9. gibber

    gibber New Member

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    I've been using powerline networking in my house for a few years. Its a perfect replacement for wireless which has never worked more than a few meters away from the AP for some reason. Its a bottleneck when moving large files, but I dont use my network for that anyway.
     
  10. Steve Redway

    Steve Redway New Member

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    Power Line Adapters (PLAs) whilst seemingly a good solution to home
    networking are essentially a very poor technology. They pollute the
    radio spectrum, interfere with your neighbors’ radio (preventing
    reception of Short Wave broadcasts) and do not adhere to the European
    EMC directives.

    They rely upon your internal house wiring to pass signals between
    units. Unfortunately, your house wiring is a good aerial and these
    signals go far beyond your house, many 100s of yards and in some cases
    get into external telephone lines and street wiring and have even been
    known to radiate from lamp posts. The units effectively become the
    same as an illegal radio transmitter.

    The government and OFCOM know the problems regarding PLAs and will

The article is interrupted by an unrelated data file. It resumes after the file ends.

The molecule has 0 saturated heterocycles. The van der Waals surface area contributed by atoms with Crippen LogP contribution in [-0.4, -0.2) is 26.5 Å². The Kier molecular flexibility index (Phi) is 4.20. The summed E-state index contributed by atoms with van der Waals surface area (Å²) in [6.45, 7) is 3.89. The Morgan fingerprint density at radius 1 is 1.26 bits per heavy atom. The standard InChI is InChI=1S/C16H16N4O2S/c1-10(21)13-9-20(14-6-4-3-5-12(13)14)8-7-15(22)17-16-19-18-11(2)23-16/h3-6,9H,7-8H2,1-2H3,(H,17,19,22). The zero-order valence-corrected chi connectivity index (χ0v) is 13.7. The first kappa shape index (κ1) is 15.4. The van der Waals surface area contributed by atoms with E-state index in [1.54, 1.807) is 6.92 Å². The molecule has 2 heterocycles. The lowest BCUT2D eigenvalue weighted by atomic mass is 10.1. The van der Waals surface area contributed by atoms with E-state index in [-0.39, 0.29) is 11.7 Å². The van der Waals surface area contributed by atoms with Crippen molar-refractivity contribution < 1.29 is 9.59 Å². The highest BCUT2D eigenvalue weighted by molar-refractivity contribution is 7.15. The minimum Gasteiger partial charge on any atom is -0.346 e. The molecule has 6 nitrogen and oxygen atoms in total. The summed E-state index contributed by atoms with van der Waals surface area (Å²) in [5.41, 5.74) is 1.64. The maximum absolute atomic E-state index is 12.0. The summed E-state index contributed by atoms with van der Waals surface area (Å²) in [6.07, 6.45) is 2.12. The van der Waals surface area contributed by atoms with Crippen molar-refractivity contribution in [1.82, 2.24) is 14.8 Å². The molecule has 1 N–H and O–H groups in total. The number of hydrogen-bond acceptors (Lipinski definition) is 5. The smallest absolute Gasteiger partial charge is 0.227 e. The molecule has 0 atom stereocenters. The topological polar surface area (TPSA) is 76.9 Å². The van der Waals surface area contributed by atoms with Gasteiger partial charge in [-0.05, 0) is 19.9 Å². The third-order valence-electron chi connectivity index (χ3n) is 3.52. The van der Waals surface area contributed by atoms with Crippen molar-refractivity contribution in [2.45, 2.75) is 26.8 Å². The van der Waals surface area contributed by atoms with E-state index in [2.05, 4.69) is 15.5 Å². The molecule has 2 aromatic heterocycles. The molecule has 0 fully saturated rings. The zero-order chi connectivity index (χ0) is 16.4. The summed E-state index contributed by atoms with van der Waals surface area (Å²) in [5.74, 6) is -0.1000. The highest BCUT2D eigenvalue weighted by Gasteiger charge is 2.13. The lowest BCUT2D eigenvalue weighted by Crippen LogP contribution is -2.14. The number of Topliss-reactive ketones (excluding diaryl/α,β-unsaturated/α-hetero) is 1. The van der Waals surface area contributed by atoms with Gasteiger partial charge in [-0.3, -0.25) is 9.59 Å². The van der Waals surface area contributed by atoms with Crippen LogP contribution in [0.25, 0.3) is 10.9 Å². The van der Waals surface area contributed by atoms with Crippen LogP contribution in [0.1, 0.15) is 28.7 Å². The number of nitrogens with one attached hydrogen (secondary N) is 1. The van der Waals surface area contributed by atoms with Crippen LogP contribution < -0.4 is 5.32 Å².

respond when complaints are made by your neighbours, by removing the
    devices, so please ensure that the retailer has a sale or return
    policy. In a lot of cases involving BT, this translates to BT
    replacing the PLAs with CAT5 cabling.

    Home networking has a perfectly good wireless system based on the IEEE
    802.11 standard (see http://en.wikipedia.org/wiki/IEEE_802.11). This
    is commonly called WiFi and operates at frequencies (2.4GHz) that do
    not interfere with other equipment. It is legal, adheres to all
    European EMC directives and allows you to transfer your broadband and
    gaming system throughout the house.

    There are campaigns afoot both at local and governmental level to have
    PLAs removed from the shops and banned. Australia has already taken
    steps to ban PLA devices.

    So in reality, they are not such a good idea after all.
     
  11. badders

    badders Neuken in de Keuken

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    Err, no it doesn't. It allows you to network PC's in the same room (just), but any further than that and my (apparently lead-lined) walls block the signal.
     
  12. Bayaz

    Bayaz New Member

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    All new houses should be required by law to have Cat5e connections in every room! My internet connection is downstairs and my desktop is upstairs. I bought a wireless N adaptor but the signal was very low so my only choices left are powerline or install cat5 cable.
     
    Last edited: 20 May 2010
  13. HourBeforeDawn

    HourBeforeDawn a.k.a KazeModz

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    well ya your signal is low, your signal strength is in the horizontal plane not the vertical, what you need to do is run a cable straight to the second floor and put an access point and then your whole upper floor will get better signal.